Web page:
Creating Shortcuts With User Aliases

By | 2007/03/30

Do you have a set of commands that you find you repeat over and over in your daily use? Things like connecting to servers over ssh, rsyncing data launching apps with a slew of argumets. You know what I mean. Well you can make things easier on yourself by creating alias commands for your account. Below are a few examples:

ssh [email protected] -p 22222 could be setup in an alias defined as ‘connectwork’

rsync -avz –progress daily/backup/file/ [email protected]:/remote/directory could be defined as ‘dailybackup’

By setting these longer commands as local aliases all you have to do is type the alias name, which is then connected to the command and you’ve saved yourself a load of typing. Yes, this appeals to us because we work hard but don’t want to work any harder than needed!

To create an alias you’ll want to edit your local .bashrc file. This file defines a number of shell options for your account but also can store any aliases you want to define. The default file has a few example aliases set, and all you have to do to create your own are append them to the list.  A sample entry would look like this:

alias aoeu=’setxkbmap us’ (this will switch keyboard layouts to qwerty)

alias asdf=’setxkxmap dvorak’ (this will switch keyboard layouts to dvorak)

alias updateme=’sudo aptitude update && sudo aptitude upgrade && sudo aptitude dist-upgrade && sudo aptitude autoclean’ (check for, download, install and cleanup after updates)

As you can tell from these few examples you’re able to create an alias for your user on the shell for whatever you like.  It can save you typing, help automate repetitive commands, and make your life easier.  Give it a try.

12 thoughts on “Creating Shortcuts With User Aliases

  1. mpt

    I’d use shell aliases more if there was a GUI for managing them…

    Reply
  2. Marius Gedminas

    I like creating one-line shell scripts in ~/bin instead of putting aliases in .bashrc. It’s easier to manage them (e.g. if I decide that this one would be useful on another machine, I can scp ~/bin/foo machine:bin/ which is easier than opening an editor.

    Also, when you edit your .bashrc you need to source it in all the terminals you already have open, or your new aliases will only work in new terminal windows. Shell scripts start working immediately.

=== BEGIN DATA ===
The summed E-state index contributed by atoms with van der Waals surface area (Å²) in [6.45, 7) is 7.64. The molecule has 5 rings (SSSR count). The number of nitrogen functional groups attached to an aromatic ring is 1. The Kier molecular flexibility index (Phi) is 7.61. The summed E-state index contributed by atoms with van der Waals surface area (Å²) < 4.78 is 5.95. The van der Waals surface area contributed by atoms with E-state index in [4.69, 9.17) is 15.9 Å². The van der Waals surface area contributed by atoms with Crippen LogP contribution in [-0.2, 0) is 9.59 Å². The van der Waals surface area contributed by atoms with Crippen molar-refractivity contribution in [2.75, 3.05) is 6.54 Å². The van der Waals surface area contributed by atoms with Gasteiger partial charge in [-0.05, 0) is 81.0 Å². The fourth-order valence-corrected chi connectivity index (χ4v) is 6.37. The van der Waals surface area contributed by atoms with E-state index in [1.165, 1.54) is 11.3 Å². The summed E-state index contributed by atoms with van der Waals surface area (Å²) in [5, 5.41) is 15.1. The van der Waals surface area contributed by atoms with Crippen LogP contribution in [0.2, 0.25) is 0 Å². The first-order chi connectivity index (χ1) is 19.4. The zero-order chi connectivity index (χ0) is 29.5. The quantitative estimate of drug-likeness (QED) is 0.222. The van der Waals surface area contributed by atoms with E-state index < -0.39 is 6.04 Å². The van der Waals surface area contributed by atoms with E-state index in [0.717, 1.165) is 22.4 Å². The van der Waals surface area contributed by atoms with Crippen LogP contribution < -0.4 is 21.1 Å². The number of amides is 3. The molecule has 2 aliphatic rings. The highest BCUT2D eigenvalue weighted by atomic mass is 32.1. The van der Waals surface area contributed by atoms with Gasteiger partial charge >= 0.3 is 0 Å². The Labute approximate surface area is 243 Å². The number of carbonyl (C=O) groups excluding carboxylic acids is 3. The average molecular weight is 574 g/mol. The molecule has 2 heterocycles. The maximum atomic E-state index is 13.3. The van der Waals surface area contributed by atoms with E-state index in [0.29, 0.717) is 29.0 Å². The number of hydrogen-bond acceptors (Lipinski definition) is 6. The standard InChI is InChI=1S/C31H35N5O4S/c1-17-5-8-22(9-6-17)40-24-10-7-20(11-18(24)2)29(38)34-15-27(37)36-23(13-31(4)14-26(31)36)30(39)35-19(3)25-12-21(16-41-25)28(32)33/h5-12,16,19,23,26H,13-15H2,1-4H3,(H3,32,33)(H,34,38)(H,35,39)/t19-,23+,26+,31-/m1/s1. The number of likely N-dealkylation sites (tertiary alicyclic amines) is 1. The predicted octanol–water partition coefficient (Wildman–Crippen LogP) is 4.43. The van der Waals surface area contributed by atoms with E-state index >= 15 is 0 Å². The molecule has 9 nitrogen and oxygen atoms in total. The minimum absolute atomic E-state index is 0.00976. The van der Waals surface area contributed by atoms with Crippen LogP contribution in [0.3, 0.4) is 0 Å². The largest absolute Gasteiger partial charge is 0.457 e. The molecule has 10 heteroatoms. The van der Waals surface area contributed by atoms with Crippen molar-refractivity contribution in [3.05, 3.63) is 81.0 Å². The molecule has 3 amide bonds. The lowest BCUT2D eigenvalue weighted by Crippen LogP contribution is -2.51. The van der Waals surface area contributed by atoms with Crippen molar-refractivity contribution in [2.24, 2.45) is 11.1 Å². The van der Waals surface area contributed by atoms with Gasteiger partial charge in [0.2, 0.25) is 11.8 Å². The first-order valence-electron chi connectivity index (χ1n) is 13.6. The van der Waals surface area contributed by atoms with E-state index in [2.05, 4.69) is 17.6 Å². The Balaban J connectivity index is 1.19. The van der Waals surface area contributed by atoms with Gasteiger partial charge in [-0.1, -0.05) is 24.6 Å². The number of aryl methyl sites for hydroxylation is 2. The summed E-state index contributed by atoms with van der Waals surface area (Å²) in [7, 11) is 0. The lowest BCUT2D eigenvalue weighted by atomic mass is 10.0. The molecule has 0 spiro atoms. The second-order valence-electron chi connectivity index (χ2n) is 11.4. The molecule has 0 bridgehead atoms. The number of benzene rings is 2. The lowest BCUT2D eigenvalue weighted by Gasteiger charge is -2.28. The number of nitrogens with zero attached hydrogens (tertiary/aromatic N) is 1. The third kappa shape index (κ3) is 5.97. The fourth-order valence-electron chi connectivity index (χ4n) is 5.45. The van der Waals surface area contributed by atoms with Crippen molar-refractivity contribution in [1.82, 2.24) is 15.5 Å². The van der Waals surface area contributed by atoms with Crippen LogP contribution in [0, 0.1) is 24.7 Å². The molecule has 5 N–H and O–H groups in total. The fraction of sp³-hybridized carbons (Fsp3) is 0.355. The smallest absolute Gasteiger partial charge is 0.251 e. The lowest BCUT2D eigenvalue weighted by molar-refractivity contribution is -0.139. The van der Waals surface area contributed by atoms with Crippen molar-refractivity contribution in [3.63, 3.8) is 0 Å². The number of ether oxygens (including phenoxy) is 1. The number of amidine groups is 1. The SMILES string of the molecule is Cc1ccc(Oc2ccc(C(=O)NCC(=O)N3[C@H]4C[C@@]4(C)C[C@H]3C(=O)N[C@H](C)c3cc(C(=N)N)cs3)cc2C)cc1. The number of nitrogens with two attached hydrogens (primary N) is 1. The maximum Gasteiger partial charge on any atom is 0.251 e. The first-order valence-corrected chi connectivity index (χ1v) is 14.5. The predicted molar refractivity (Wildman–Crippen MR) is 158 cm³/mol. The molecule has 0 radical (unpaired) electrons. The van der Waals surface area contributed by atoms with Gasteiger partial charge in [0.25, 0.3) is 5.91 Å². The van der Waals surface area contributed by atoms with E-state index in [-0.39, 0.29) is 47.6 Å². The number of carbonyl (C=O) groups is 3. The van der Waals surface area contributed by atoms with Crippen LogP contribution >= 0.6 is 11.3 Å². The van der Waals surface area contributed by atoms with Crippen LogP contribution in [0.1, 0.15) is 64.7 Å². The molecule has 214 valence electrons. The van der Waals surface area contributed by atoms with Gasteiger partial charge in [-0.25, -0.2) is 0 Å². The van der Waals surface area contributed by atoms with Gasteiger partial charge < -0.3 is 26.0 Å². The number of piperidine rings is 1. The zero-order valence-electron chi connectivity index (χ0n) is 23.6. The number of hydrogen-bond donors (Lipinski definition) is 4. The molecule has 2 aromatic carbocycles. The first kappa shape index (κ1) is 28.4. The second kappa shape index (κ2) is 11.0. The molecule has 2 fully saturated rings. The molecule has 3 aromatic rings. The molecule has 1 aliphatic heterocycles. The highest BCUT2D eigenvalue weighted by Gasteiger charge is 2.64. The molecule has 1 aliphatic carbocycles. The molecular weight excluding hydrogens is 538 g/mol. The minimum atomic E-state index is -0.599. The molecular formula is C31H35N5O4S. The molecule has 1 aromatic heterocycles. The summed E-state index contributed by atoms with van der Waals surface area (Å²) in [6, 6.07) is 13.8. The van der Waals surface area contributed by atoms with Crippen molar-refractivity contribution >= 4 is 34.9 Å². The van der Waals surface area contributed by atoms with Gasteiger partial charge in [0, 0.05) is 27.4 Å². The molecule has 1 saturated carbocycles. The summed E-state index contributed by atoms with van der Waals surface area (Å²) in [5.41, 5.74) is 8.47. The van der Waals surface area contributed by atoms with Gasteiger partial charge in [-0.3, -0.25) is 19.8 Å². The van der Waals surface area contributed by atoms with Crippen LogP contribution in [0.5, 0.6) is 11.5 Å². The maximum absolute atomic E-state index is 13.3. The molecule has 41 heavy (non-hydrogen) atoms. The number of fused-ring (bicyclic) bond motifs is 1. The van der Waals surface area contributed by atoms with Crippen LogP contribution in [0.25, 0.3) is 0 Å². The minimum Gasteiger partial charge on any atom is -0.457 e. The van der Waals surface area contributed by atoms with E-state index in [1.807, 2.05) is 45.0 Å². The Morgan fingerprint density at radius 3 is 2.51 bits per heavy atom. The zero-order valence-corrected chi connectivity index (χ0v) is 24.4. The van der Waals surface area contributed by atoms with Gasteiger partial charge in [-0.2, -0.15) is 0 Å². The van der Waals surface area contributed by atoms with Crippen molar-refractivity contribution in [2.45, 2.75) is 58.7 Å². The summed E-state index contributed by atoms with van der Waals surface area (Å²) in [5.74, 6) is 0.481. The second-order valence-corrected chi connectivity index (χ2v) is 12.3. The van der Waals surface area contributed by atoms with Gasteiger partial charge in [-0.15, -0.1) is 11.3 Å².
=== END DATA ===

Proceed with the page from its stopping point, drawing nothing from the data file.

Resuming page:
Reply
  3. Marius Gedminas

    Another thing: instead of writing (or aliasing) ssh -p 22222 [email protected] you can create a ~/.ssh/config file with

    Host work
    User user
    HostName server
    Port 2222

    and then you can use ssh work or scp somefile work:somedirectory without repeating usernames, hostnames or port numbers.

    Reply
  4. Sak

    Awesome tip, aliases save a lot of time. But a more proper place to put (and manage them) would be in something like a ~/.bash_aliases file. In ~/.bashrc, find the section that looks like this

    # Alias definitions.
    # You may want to put all your additions into a separate file like
    # ~/.bash_aliases, instead of adding them here directly.
    # See /usr/share/doc/bash-doc/examples in the bash-doc package.

    #if [ -f ~/.bash_aliases ]; then
    # . ~/.bash_aliases
    #fi

    And uncomment those last 3 lines. That way you have 1 file just for your own custom aliases and they can be more easily managed and separate from the bash config file.

    Reply
  5. mycroft

    None of this is working on my install. I changed the /etc/profile call, but still it does not call my .~/.bash_aliases script.

    Any other ideas?

    I see aliases are being created somewhere, but I can’t find ’em. Help!!!

    Thanks

    Reply
  6. mycroft

    Well, my apologies to anyone listening…

    Being the newbie I am, I didn’t realize that my Gnome-terminal application would allow me to set it so that is process the command shell correctly.

    I use the Korn shell because I need to mimic usage on an HPUX system, and that is the default shell used on that server. I want to use my laptop as a developer workstation, and figured Ubuntu, running ksh would work for me. So, far so good. The fix is easy, as you just need to go to the gnome-terminal profile being used, click on the Edit Profile option, click the ‘Title and Command’ tab, and enable the checkbox for ‘Run a command as a login shell’. Close the session, and re-open, and your ~/.profile will be processed. So, you can do as you like setting aliases or variable in that file for personal use, or create or call another file to set them up.

    Sometimes the easiest thing to do is the hardest to see, but this is working for me, and I can use ksh, too, without a lot of fuss and bother.

    Cheers

    Reply
  7. MJWiMac

    PLEASE HELP!! I created an alias in .bashrc by nano .bashrc then i entered alias iMac=ssh\ -p\ XXXXX\ First\ [email protected].X then i saved it and ran source /.bashrc But when I type in a clean shell “iMac”… I get this error “ssh: Could not resolve hostname First: nodename nor servname provided, or not known.”…. NOW, I have tried the alias without the “\” every where els but the name, But the closest I get is above, if I just put a space inbetween my first and last name (my username) it just tells me it stops at “Michael”… i tried using _ and / and putting them before and after the space… ITS DRIVING MY NUTZ!!! my email is [email protected] please help!!!

    Reply
  8. MJWiMac

    CORRECTION MY PERVIOUS POST!!
    I FIGURED IT OUT!!! if you have a space in your user name and you are creating an alias to connect to it using ssh, in nano .bashrc. Type alias iMac(or watever)=ssh\ -p\ XXXXX\ “First\ Last”@XX.XXX.XXX.X NOTICE THE ” ” around my first and last name, THIS IS REQUIRED… NOT JUS THE \ before the space!!! I DONT KNOW WHY, but there ya go!

    Reply

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